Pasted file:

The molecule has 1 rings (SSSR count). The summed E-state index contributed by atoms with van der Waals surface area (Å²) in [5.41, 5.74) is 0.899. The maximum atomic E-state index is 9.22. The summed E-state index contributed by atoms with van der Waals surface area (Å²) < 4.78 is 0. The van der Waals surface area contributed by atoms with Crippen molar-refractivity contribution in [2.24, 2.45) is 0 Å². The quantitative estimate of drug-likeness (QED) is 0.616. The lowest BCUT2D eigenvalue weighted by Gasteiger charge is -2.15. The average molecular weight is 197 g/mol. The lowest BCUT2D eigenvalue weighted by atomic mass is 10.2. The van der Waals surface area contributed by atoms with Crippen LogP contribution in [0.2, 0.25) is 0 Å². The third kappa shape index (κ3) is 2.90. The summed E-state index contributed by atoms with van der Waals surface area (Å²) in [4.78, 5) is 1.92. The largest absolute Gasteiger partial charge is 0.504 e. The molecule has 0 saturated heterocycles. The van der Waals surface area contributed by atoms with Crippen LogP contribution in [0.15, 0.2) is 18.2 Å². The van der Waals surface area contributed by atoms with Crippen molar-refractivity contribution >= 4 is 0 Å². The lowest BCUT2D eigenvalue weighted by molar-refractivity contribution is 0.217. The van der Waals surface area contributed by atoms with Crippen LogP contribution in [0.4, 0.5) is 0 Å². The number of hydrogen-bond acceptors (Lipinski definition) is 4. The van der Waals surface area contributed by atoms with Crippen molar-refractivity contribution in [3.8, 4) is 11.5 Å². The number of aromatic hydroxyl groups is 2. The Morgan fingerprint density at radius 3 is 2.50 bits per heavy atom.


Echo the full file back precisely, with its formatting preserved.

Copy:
The molecule has 1 rings (SSSR count). The summed E-state index contributed by atoms with van der Waals surface area (Å²) in [5.41, 5.74) is 0.899. The maximum atomic E-state index is 9.22. The summed E-state index contributed by atoms with van der Waals surface area (Å²) < 4.78 is 0. The van der Waals surface area contributed by atoms with Crippen molar-refractivity contribution in [2.24, 2.45) is 0 Å². The quantitative estimate of drug-likeness (QED) is 0.616. The lowest BCUT2D eigenvalue weighted by Gasteiger charge is -2.15. The average molecular weight is 197 g/mol. The lowest BCUT2D eigenvalue weighted by atomic mass is 10.2. The van der Waals surface area contributed by atoms with Crippen LogP contribution in [0.2, 0.25) is 0 Å². The third kappa shape index (κ3) is 2.90. The summed E-state index contributed by atoms with van der Waals surface area (Å²) in [4.78, 5) is 1.92. The largest absolute Gasteiger partial charge is 0.504 e. The molecule has 0 saturated heterocycles. The van der Waals surface area contributed by atoms with Crippen LogP contribution in [0.15, 0.2) is 18.2 Å². The van der Waals surface area contributed by atoms with Crippen molar-refractivity contribution >= 4 is 0 Å². The lowest BCUT2D eigenvalue weighted by molar-refractivity contribution is 0.217. The van der Waals surface area contributed by atoms with Crippen LogP contribution in [0.4, 0.5) is 0 Å². The number of hydrogen-bond acceptors (Lipinski definition) is 4. The van der Waals surface area contributed by atoms with Crippen molar-refractivity contribution in [3.8, 4) is 11.5 Å². The number of aromatic hydroxyl groups is 2. The Morgan fingerprint density at radius 3 is 2.50 bits per heavy atom.